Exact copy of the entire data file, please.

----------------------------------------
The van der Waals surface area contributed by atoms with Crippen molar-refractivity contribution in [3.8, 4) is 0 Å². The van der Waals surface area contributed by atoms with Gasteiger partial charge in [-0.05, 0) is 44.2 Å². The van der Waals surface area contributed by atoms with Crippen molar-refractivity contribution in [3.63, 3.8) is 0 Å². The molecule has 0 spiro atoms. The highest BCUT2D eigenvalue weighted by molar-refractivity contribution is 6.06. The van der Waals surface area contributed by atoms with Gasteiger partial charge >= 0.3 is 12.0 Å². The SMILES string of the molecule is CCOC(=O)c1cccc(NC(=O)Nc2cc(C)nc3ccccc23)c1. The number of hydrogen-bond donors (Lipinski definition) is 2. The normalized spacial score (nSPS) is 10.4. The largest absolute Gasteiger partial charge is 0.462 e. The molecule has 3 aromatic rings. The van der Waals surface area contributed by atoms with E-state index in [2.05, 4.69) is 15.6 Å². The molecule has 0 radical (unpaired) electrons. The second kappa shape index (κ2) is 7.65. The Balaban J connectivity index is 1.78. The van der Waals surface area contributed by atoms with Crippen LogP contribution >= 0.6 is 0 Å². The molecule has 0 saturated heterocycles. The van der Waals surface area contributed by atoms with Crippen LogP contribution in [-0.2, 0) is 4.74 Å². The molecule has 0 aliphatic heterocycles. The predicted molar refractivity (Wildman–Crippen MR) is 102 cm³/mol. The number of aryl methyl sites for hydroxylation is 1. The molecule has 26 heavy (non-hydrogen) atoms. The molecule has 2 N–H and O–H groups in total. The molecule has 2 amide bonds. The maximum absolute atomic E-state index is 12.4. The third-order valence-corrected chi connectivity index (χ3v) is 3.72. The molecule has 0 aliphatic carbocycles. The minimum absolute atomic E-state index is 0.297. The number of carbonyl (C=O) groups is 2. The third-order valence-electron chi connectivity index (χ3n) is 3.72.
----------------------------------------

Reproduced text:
The van der Waals surface area contributed by atoms with Crippen molar-refractivity contribution in [3.8, 4) is 0 Å². The van der Waals surface area contributed by atoms with Gasteiger partial charge in [-0.05, 0) is 44.2 Å². The van der Waals surface area contributed by atoms with Crippen molar-refractivity contribution in [3.63, 3.8) is 0 Å². The molecule has 0 spiro atoms. The highest BCUT2D eigenvalue weighted by molar-refractivity contribution is 6.06. The van der Waals surface area contributed by atoms with Gasteiger partial charge >= 0.3 is 12.0 Å². The SMILES string of the molecule is CCOC(=O)c1cccc(NC(=O)Nc2cc(C)nc3ccccc23)c1. The number of hydrogen-bond donors (Lipinski definition) is 2. The normalized spacial score (nSPS) is 10.4. The largest absolute Gasteiger partial charge is 0.462 e. The molecule has 3 aromatic rings. The van der Waals surface area contributed by atoms with E-state index in [2.05, 4.69) is 15.6 Å². The molecule has 0 radical (unpaired) electrons. The second kappa shape index (κ2) is 7.65. The Balaban J connectivity index is 1.78. The van der Waals surface area contributed by atoms with Crippen LogP contribution >= 0.6 is 0 Å². The molecule has 0 saturated heterocycles. The van der Waals surface area contributed by atoms with Crippen LogP contribution in [-0.2, 0) is 4.74 Å². The molecule has 0 aliphatic heterocycles. The predicted molar refractivity (Wildman–Crippen MR) is 102 cm³/mol. The number of aryl methyl sites for hydroxylation is 1. The molecule has 26 heavy (non-hydrogen) atoms. The molecule has 2 N–H and O–H groups in total. The molecule has 2 amide bonds. The maximum absolute atomic E-state index is 12.4. The third-order valence-corrected chi connectivity index (χ3v) is 3.72. The molecule has 0 aliphatic carbocycles. The minimum absolute atomic E-state index is 0.297. The number of carbonyl (C=O) groups is 2. The third-order valence-electron chi connectivity index (χ3n) is 3.72.